The Subtle Art of Not Giving a F*ck: A Counterintuitive Approach to Living a Good Life by Mark Manson
My rating: 5 of 5 stars
"As Freud once said, 'One day, in retrospect, the years of struggle will strike you as the most beautiful.'"
"When we feel that we're choosing our problems, we feel empowered. When we feel that our problems are being forced upon us against our will, we feel victimized and miserable."
"Whether we like it or not, we are always taking an active role in what's occurring to and within us. We are always interpreting the meaning of every moment and every occurrence."
Let me start by saying I am not a huge reader of "self-help" books. I find them lofty and sometimes difficult to apply in life. This book definitely is the exception.
Manson's not-so-subtle examination of life, the problems with society, and the true meaning of joy are hilarious, honest, frank, and real. There is absolutely no sugarcoating in this book, which is what makes it so amazing. He is a pro at telling it like it is but holding onto a sense of optimism. This book is weirdly optimistic despite the messages in it that can seem pessimistic at times.
Then again, that seems to be the point: By appreciating that life often sucks, we can better appreciate the journey and the beauty.
"We all get dealt cards. Some of us get better cards than others. And while it's easy to get hung up on our cards, and feel we got screwed over, the real game lies in the choice we make with those cards, the risks we decide to take, and the consequences we choose to live with."
This book is filled with lovely tidbits to cling to. I found myself marking so many quotes throughout the book that were both insightful and real. So many self-help books simply regurgitate facts and quotes we've all heard. Manson does a great job at being unique in his insights but also relevant. I felt like I could actually the information he presented. More importantly, I actually felt inspired to. Nothing felt so lofty that it was out of my grasp.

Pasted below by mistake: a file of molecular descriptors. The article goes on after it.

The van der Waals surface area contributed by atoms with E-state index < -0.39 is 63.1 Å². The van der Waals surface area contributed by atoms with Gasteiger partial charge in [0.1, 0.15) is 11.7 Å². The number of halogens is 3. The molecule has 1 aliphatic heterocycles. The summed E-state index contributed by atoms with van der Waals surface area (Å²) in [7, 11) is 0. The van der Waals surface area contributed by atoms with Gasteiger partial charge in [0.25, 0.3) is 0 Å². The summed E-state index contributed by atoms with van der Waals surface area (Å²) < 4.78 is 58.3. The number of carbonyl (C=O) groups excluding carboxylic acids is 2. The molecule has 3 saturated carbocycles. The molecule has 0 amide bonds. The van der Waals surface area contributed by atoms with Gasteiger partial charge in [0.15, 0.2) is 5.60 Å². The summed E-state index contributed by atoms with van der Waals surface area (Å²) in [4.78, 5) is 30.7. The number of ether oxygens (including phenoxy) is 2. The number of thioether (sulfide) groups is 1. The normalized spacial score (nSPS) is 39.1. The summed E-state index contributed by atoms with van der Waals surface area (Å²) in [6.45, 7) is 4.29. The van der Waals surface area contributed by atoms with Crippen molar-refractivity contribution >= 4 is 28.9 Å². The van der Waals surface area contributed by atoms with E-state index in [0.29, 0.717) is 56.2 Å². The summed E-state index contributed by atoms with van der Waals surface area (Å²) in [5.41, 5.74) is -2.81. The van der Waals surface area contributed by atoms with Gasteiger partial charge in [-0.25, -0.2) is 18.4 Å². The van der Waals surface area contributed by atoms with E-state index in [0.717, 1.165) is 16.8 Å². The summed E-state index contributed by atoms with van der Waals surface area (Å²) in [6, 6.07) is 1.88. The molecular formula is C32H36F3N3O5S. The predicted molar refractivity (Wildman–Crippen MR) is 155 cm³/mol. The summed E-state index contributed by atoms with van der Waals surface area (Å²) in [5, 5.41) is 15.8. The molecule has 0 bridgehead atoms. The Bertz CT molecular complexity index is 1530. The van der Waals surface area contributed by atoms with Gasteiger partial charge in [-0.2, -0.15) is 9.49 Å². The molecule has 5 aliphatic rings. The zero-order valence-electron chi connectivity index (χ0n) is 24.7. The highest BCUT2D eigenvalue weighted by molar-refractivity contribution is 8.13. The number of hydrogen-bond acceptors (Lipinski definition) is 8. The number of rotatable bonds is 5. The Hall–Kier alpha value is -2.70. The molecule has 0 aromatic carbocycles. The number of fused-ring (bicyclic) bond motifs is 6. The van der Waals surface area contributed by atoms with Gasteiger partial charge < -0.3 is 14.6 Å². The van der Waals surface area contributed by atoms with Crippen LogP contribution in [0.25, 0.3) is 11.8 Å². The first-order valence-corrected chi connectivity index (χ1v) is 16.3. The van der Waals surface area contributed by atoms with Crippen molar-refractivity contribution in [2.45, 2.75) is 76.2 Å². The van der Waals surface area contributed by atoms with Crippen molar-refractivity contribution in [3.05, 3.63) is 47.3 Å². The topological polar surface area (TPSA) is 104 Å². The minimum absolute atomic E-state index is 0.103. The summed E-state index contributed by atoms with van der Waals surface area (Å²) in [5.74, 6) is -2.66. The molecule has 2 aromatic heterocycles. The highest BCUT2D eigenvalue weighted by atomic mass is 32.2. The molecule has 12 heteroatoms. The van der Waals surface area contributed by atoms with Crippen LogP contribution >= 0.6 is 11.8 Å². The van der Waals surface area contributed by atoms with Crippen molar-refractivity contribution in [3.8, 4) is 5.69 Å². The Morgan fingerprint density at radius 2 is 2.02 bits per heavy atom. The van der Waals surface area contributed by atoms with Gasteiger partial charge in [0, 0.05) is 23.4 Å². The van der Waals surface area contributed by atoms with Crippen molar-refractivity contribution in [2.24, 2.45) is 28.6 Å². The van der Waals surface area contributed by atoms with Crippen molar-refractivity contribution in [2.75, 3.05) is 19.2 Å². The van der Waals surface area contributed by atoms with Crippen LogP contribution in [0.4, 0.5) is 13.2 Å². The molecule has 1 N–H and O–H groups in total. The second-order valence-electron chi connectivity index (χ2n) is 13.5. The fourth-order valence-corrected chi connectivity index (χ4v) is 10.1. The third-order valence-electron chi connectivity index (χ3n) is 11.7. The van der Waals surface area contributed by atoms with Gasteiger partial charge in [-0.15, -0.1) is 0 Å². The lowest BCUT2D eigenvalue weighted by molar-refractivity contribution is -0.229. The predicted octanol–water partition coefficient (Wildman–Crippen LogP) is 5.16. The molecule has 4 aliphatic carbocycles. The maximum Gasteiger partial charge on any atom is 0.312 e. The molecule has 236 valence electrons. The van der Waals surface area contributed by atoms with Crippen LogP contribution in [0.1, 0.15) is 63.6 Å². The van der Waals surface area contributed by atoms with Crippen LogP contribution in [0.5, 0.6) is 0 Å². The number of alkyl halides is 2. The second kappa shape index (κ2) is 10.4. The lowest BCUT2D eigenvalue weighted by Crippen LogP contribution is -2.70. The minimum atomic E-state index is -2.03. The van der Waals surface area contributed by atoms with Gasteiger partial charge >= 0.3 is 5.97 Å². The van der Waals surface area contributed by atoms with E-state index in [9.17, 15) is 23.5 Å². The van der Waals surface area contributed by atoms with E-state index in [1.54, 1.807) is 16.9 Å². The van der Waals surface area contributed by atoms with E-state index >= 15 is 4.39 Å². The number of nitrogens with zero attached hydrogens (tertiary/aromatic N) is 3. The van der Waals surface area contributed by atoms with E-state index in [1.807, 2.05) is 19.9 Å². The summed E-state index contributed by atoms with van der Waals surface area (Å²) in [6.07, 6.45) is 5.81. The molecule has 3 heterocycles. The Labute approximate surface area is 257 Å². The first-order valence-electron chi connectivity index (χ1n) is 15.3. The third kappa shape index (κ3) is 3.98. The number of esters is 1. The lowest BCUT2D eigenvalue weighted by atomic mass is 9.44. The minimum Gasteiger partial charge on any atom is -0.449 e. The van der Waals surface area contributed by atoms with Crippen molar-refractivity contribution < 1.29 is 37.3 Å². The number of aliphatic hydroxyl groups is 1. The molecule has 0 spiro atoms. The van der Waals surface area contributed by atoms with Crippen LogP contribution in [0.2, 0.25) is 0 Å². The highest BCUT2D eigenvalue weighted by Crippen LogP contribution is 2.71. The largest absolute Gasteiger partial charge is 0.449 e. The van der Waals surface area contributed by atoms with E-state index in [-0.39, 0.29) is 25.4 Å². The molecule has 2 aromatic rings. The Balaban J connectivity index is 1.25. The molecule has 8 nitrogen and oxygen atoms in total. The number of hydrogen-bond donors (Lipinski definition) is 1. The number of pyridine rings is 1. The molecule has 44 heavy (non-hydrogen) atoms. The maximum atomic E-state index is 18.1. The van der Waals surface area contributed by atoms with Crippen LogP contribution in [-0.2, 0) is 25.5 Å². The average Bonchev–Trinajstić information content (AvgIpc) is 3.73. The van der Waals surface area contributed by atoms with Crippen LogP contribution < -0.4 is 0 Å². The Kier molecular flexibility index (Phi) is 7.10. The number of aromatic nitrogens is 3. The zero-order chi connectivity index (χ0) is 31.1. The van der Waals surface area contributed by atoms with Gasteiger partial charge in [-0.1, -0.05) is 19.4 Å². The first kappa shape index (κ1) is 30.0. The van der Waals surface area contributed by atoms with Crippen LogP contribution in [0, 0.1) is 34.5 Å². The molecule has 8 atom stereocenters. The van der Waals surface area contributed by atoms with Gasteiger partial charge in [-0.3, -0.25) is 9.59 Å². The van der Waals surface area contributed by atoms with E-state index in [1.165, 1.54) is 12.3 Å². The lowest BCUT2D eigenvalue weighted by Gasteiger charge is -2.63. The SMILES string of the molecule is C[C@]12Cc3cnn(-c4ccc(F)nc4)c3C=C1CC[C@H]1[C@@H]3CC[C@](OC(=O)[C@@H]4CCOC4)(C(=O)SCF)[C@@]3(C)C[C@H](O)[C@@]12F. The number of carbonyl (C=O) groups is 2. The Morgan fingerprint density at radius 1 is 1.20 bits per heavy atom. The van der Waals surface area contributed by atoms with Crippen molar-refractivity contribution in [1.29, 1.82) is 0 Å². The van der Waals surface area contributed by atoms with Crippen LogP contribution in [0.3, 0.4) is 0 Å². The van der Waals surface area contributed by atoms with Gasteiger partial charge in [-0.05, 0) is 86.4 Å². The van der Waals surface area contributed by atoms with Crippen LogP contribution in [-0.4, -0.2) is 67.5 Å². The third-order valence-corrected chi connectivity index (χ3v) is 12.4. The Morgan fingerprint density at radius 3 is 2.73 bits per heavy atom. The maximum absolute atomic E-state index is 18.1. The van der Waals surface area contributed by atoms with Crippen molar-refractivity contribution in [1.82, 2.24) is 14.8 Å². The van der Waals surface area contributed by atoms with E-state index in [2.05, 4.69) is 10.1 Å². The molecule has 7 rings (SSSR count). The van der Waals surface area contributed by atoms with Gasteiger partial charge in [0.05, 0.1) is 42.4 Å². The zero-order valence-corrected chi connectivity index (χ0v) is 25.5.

My favorite concept in this book is the power of choice. Manson argues that we all have the choice to be unhappy or happy. Even if we are dealing with horrible struggles, which he argues we all do, we have the power to choose how we react to these struggles. The choice is where our power and the optimism resides; few of us take the time to realize that, however.
"At some point, most of us reach a place where we're afraid to fail, where we instinctively avoid failure and stick only to what is placed in front of us or only what we're already good at."
I also really liked the ideas about failure. Manson provides many inspiring stories about failure. These stories are not cheesy attempts to uplift us and make us believe hard work and determination always pays off. Instead, Manson provides stories of failure to show us that we must be willing to suffer in order to head toward our goals. This does not guarantee success. Some of the anecdotes provided certainly prove this.
However, Manson encourages us all, with some strongly-worded language, to figure out what suffering we are willing to endure and what we want to endure it for.
This book is a look at what matters most and finding your true identity through realism, acknowledgement of the difficulties of life, and a whole lot of profanity.
I found this book to be one of the most realistic, empowering, and intelligent books I've read this year. I highly recommend it for anyone and everyone. Don't let the title fool you. This book will make you care more about what matters most and find a drive within to accomplish your true goals.
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